Mark your calendars for Saturday, July 14th ! We’re always looking for a good reason to celebrate and why not celebrate our very own local, California crafts? Here’s what’s gonna be happening: Tyler will be unveiling a new, super-secret addition to the Tyler Surfboards lineup. We’ll have cool art from local artists such as Jason Baffa and Perry Gillotti. We may have a couple surprise displays up our sleeve. Last but not least, Mike Keller of California Rancher will be cooking up a traditional Santa Maria BBQ including tri-tip sandwiches with all the trimmings.
We will have a special, limited-edition t-shirt to commemorate hopefully the first of many California Craftsmen celebrations. Tickets are $20 for both lunch and a t-shirt. You can come and just check everything out without a ticket, but you’ll regret it the second you smell the BBQ and see the shirt! Quantities are limited so purchase your tickets ahead of time to reserve your goods. We can’t serve beers, but we might have ice chests available for anything you might bring. Wink wink.
Afterwards we’re walking over to Standard Station to continue the celebration and to taste El Segundo Brewing Company’s finest craft beers. Word has it that ESBC brewery might be showing up to talk about his beers.
Buy your ticket ASAP, take a surf in the morning on the 14th, then cruise over to Tyler’s about 11am.
Last night’s Free and Easy night was a blast. The Tyler and Davenport crews were in full force. Thanks to Ohana O Kekai for putting together such a cool event to support some great causes! In case you missed it here are a couple photos…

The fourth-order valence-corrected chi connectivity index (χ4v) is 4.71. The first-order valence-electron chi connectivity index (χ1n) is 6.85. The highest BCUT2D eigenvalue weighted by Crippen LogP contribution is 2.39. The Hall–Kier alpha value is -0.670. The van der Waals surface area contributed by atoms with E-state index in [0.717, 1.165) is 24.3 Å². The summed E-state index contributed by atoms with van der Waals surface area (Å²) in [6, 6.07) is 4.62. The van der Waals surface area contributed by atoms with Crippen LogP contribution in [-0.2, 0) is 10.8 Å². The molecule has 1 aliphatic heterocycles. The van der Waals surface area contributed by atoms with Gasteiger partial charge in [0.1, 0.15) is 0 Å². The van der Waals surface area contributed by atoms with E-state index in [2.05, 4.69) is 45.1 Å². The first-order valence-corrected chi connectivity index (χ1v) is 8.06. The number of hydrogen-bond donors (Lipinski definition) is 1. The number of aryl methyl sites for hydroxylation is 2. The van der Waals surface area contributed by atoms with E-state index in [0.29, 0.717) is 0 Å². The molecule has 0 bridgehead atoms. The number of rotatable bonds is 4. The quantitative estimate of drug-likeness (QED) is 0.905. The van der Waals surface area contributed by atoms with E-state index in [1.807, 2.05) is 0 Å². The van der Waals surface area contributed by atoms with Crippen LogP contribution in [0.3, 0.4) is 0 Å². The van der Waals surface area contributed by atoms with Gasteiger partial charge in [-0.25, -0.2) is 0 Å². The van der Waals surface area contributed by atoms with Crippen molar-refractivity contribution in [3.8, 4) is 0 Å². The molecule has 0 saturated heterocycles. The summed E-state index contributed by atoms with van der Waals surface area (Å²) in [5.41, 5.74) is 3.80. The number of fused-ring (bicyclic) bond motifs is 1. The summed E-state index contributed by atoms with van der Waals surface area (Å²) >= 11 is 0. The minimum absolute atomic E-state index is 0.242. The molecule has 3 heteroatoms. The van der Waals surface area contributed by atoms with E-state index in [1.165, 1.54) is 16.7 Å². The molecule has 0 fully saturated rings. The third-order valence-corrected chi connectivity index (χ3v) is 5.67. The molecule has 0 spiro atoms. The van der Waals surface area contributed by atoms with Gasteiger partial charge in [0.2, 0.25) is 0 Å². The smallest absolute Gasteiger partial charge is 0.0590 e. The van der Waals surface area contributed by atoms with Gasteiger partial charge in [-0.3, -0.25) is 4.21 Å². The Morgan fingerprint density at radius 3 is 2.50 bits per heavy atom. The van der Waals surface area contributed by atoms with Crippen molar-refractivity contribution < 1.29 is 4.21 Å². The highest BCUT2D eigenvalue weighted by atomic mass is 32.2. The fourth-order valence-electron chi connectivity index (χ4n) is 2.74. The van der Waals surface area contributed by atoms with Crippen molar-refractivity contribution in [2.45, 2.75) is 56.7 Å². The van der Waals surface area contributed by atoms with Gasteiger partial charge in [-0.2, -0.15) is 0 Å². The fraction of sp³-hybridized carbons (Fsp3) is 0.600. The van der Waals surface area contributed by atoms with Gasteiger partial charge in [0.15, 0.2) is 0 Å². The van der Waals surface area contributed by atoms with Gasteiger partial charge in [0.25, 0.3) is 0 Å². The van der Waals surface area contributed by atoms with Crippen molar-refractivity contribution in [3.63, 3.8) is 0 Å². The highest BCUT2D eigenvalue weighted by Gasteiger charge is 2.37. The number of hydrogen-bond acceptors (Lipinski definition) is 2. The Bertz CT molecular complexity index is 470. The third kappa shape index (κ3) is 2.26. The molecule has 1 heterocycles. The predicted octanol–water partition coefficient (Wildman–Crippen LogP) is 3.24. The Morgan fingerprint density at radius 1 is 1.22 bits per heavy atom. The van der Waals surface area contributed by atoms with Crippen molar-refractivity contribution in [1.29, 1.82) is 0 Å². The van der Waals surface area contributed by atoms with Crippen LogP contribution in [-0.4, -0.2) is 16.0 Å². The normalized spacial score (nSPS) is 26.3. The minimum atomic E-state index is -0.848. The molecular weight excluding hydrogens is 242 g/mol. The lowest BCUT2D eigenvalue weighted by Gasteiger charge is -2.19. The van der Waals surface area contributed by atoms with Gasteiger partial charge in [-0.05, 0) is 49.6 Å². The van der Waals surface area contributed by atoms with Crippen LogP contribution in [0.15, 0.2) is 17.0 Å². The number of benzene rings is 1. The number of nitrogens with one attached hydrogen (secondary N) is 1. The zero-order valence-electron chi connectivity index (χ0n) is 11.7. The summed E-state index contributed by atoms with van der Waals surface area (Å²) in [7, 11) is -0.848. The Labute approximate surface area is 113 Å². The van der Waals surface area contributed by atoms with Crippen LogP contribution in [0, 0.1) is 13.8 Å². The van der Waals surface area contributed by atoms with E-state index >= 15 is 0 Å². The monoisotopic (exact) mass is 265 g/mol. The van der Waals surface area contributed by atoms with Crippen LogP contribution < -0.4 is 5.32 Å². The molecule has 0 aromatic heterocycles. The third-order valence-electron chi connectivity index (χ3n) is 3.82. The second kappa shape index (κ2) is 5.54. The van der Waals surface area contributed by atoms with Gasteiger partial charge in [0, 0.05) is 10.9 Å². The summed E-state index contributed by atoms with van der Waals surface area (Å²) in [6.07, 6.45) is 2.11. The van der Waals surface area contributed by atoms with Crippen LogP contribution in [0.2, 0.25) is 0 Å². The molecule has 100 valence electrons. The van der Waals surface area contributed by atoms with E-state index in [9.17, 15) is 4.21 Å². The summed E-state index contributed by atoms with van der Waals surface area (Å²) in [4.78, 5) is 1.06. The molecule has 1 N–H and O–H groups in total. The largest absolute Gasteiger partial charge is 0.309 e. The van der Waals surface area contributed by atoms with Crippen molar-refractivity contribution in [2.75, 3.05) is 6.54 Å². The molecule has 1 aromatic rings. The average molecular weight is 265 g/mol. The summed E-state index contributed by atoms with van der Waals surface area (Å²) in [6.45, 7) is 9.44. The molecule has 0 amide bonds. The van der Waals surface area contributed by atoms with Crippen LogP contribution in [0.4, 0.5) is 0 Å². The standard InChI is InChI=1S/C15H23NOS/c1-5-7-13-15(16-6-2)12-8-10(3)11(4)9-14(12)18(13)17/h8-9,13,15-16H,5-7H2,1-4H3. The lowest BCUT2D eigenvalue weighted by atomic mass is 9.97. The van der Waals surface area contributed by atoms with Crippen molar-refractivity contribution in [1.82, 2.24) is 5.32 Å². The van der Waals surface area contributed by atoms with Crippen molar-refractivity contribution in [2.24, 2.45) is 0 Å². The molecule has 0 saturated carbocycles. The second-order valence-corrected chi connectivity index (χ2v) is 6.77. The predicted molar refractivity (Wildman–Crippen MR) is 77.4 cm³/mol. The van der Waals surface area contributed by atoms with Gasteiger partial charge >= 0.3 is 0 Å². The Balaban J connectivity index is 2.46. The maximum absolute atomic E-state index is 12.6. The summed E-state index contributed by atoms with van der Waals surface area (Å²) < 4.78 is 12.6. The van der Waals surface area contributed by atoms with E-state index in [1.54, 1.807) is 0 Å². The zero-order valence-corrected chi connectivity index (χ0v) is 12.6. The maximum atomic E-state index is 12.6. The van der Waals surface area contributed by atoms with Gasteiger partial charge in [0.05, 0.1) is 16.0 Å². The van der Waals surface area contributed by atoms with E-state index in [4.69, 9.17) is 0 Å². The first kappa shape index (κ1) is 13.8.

Just some dudes
Ally and T Crit.
Kiyo on the other end of the camera with Adam and Edfactor
If you pick up the today’s Sunday edition of Daily Breeze you’ll probably notice that the front page story is about Tyler Surfboards. They also did a nice little video…
Surfboard maker crafts works of art in El Segundo warehouse
By Douglas Morino Staff Writer
Tyler Hatzikian emerged from a small El Segundo warehouse on a recent rain-soaked afternoon and greeted two visitors, reaching out to shake their hands with a smile and a nod.
The strong chemical smell of fiberglass resin hung in the air. Inside, handcrafted long boards, throwbacks to a different era, sat on racks waiting to be glassed. Others lined walls, polished and ready for local customers. Some would be shipped across the world - Australia, France, Italy, Japan.
Here, Hatzikian continues to turn a childhood fascination of surfing and classic cars into a lifelong profession, bucking mainstream trends and securing his place as a South Bay surfing icon along the way.
“I like to keep my hands busy,” said
Tyler Hatzikian is the face behind the Tyler Surfboards brand. (Sean Hiller / Staff Photographer)
Hatzikian, 40, who has been building surfboards for close to three decades. “These boards are built by local surfers and people who have a passion for the craft.”
Today, Tyler Surfboards consists of just three full-time employees who produce about five long boards a week. Corporate headquarters is a 3,000-square-foot warehouse on Eucalyptus Drive in El Segundo, the close-knit bedroom community where Hatzikian was born and raised.
Hatzikian has experimented with a larger staff, at one time employing as many as 12 people, turning out 20 boards a week. When he was 26, Tyler Surfboards was producing more than 350 boards a year. But Hatzikian has decided to keep his operation small so he can closely monitor each order from foam blank to polished board.
“We’re lean and mean,” he said. “We’re a smaller operation so we can focus on quality and keep the brand tight.”